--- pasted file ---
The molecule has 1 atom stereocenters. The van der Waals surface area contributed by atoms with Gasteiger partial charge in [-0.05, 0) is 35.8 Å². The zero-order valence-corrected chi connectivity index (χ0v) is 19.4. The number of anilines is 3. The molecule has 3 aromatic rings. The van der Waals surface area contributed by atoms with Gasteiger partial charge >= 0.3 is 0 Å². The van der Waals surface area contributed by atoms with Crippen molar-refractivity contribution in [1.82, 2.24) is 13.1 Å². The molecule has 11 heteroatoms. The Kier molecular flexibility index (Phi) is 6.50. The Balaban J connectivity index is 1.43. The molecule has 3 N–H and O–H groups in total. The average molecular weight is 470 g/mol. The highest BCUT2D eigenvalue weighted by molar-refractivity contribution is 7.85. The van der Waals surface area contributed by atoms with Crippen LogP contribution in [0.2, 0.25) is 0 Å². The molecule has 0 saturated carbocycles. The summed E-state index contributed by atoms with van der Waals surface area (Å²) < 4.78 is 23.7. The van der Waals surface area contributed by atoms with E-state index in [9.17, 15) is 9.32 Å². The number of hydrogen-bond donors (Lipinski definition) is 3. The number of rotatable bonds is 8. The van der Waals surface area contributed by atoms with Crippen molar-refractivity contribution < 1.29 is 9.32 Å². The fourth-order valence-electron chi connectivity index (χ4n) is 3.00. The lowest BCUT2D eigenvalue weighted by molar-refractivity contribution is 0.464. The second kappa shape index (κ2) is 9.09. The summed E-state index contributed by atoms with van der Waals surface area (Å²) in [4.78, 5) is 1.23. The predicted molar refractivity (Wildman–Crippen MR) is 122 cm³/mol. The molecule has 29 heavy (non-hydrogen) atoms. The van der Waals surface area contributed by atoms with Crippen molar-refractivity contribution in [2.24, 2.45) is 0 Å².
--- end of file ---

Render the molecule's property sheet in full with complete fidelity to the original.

The molecule has 1 atom stereocenters. The van der Waals surface area contributed by atoms with Gasteiger partial charge in [-0.05, 0) is 35.8 Å². The zero-order valence-corrected chi connectivity index (χ0v) is 19.4. The number of anilines is 3. The molecule has 3 aromatic rings. The van der Waals surface area contributed by atoms with Gasteiger partial charge >= 0.3 is 0 Å². The van der Waals surface area contributed by atoms with Crippen molar-refractivity contribution in [1.82, 2.24) is 13.1 Å². The molecule has 11 heteroatoms. The Kier molecular flexibility index (Phi) is 6.50. The Balaban J connectivity index is 1.43. The molecule has 3 N–H and O–H groups in total. The average molecular weight is 470 g/mol. The highest BCUT2D eigenvalue weighted by molar-refractivity contribution is 7.85. The van der Waals surface area contributed by atoms with Crippen LogP contribution in [0.2, 0.25) is 0 Å². The molecule has 0 saturated carbocycles. The summed E-state index contributed by atoms with van der Waals surface area (Å²) < 4.78 is 23.7. The van der Waals surface area contributed by atoms with E-state index in [9.17, 15) is 9.32 Å². The number of hydrogen-bond donors (Lipinski definition) is 3. The number of rotatable bonds is 8. The van der Waals surface area contributed by atoms with Crippen molar-refractivity contribution < 1.29 is 9.32 Å². The fourth-order valence-electron chi connectivity index (χ4n) is 3.00. The lowest BCUT2D eigenvalue weighted by molar-refractivity contribution is 0.464. The second kappa shape index (κ2) is 9.09. The summed E-state index contributed by atoms with van der Waals surface area (Å²) in [4.78, 5) is 1.23. The predicted molar refractivity (Wildman–Crippen MR) is 122 cm³/mol. The molecule has 29 heavy (non-hydrogen) atoms. The van der Waals surface area contributed by atoms with Crippen molar-refractivity contribution in [2.24, 2.45) is 0 Å².